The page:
Confusion max? The referendum made simple

Free Scotland painted on a derelict building Will the referendum question be a straight 'yes or no' one?

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You can't have a constitutional crisis without a paradox, because it is the nature of the beast.

Lawyers like nothing more than an insoluble case, for the simple reason that it is never-ending.

And if you begin to worry about the propriety of a Section 30 order under the Scotland Act as against case law on the scope of the Scottish Parliament's powers you will end up, in this Dickensian year, feeling as if you are doomed to spend a lifetime in the cause of Jarndyce and Jarndyce, with Scotland the unhappy ward of court.

But fear not, there is relief at hand.

It turns out that in the argument over Scotland's future in the United Kingdom, the politically paradoxical is more interesting than any legal furore that might flare up over the coming referendum.

Consider two facts. Michael Moore, Liberal Democrat and Secretary of State for Scotland, says there should - must - be a straight yes-no question on independence on the referendum ballot paper, though he and his party are historically committed to the increase of powers for the Edinburgh parliament within the UK known as "devo max".

And Alex Salmond, Nationalist and First Minister, whose party regards that option as a false kind of non-independence, says it must be offered as an alternative because many Scots might want to choose it. Work that one out.

The answer is simpler than it may at first appear. Both sides in the argument have been forced by David Cameron's intervention to make the first moves in what is going to be an absorbing chess game lasting at least 18 months, and naturally they have chosen to attack - to try to find their opponent's tender spots.

Leave aside for a moment the prime minister's decision to force the pace and remind Scotland of Westminster's legislative supremacy on constitutional matters - whether it turns out to be cackhanded or a skilful change of pace will be determined by the way ministers address the question in the coming months, and the tone they adopt.

The important point is that the clock has started to run.

Until now the pent-up arguments and frustrations of nearly four decades of constitutional argument in Scotland were still simmering in the pot, as they have been for a generation. Now they're on the boil.

So Salmond begins by appearing reasonable - a referendum in late 2014, time for debate, and a set of options for voters beyond yes-no. What could be fairer than that?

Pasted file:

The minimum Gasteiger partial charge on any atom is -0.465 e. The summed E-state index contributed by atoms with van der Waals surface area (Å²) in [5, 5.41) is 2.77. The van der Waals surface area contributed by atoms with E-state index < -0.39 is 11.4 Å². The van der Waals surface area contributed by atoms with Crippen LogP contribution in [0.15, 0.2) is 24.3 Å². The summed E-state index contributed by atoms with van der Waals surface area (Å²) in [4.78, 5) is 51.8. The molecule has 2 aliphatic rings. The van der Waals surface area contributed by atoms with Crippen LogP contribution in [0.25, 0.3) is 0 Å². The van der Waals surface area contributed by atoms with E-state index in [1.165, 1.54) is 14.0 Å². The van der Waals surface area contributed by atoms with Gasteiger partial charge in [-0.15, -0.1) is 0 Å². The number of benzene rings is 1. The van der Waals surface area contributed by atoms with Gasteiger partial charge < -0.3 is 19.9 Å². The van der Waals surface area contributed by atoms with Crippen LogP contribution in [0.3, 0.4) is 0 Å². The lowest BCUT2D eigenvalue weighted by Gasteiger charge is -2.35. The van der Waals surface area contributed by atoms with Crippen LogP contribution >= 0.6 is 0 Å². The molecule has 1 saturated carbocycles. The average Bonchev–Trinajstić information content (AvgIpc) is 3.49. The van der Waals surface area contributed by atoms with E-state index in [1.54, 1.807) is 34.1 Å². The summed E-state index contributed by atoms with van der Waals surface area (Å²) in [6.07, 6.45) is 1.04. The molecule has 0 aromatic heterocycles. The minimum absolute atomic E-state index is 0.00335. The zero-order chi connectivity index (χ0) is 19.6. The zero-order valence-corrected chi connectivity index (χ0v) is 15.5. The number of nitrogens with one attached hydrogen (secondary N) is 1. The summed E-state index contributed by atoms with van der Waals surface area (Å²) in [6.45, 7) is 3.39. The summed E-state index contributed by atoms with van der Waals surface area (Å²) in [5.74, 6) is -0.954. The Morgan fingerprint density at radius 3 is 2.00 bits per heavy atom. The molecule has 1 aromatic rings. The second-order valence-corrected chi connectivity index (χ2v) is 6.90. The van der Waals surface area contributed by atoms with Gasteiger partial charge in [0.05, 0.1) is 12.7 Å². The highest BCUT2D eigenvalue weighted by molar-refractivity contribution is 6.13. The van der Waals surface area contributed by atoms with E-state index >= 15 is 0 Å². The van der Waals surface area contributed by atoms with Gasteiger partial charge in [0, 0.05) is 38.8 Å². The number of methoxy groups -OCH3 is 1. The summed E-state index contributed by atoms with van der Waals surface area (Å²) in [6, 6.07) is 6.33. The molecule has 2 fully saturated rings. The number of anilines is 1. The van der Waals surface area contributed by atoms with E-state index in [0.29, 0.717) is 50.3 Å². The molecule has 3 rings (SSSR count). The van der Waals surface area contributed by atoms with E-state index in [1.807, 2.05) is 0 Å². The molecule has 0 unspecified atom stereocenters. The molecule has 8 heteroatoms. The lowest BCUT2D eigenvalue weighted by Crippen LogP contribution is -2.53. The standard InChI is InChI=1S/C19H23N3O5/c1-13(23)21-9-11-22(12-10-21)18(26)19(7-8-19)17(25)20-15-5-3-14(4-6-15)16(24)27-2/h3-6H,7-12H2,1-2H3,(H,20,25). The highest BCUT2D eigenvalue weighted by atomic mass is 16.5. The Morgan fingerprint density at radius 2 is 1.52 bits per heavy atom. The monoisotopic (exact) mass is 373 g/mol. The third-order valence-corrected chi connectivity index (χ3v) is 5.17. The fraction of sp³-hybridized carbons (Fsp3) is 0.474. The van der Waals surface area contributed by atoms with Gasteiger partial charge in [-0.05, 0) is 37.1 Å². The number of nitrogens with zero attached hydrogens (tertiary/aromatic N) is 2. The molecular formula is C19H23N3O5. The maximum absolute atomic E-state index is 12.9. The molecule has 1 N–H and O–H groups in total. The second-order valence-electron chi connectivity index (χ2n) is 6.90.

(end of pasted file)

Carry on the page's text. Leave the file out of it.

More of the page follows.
Prime Minister David Cameron and First Minister Alex Salmond David Cameron's intervention has set the clock ticking

And the government, supported by all the non-independence opposition parties in Scotland, says the smile needs to be wiped off his face. It's a big decision; it must be made soon; a straight choice has to be put to the vote. Why not?

These are the opening positions, before most of the pawns have started to move, and they will change.

Salmond is a born negotiator, and even if he fancies a challenge to the Supreme Court (little noticed outside Scotland, he has been limbering up for one for a year or so now) he will look for a deal that will let him appear not simply as the First Minister who put the question to the people, but as the man who played fair.

On the other side, an insistence on an early vote on Westminster's terms will begin to play second fiddle to the nuts-and-bolts arguments over independence - Scotland and the Euro, defence, investment, the costs of independence for the rest of the UK, the deficit - and the fact that as Sir Menzies Campbell put it on BBC Radio 4's Today this morning "independence isn't just for Christmas" but for ever.

The intervention of Alistair Darling, the former chancellor, is intriguing. However modest he may claim to be in his aims, he is placing himself at the forefront of the campaign - making his party's case that progressive politics doesn't mean embracing a Salmond vision of a new Scotland.

For Labour it is difficult - its Scottish election performance was humiliating, its troops are dispirited, and its talent on display at Holyrood is limited.

But if Cameron's intervention was designed to summon the big beasts out of the jungle's dark corners it may work: there's public talk of cross-party co-operation in the anti-Salmond camp as never before. Darling wants to play a big part.

That is why no-one should feel queasy about talk of the courts, and the stirrings in the ranks of constitutional lawyers.

What has happened in the last 24 hours is that the politics of the referendum have started to run, and they won't be stopped by Section 30 or a Supreme Court justice or anyone else.

Alex Salmond has been expecting this moment, and will have his strategy ready. His opponents know how formidable it will be, and the challenge in the opening phases of this long struggle is for them to match it.

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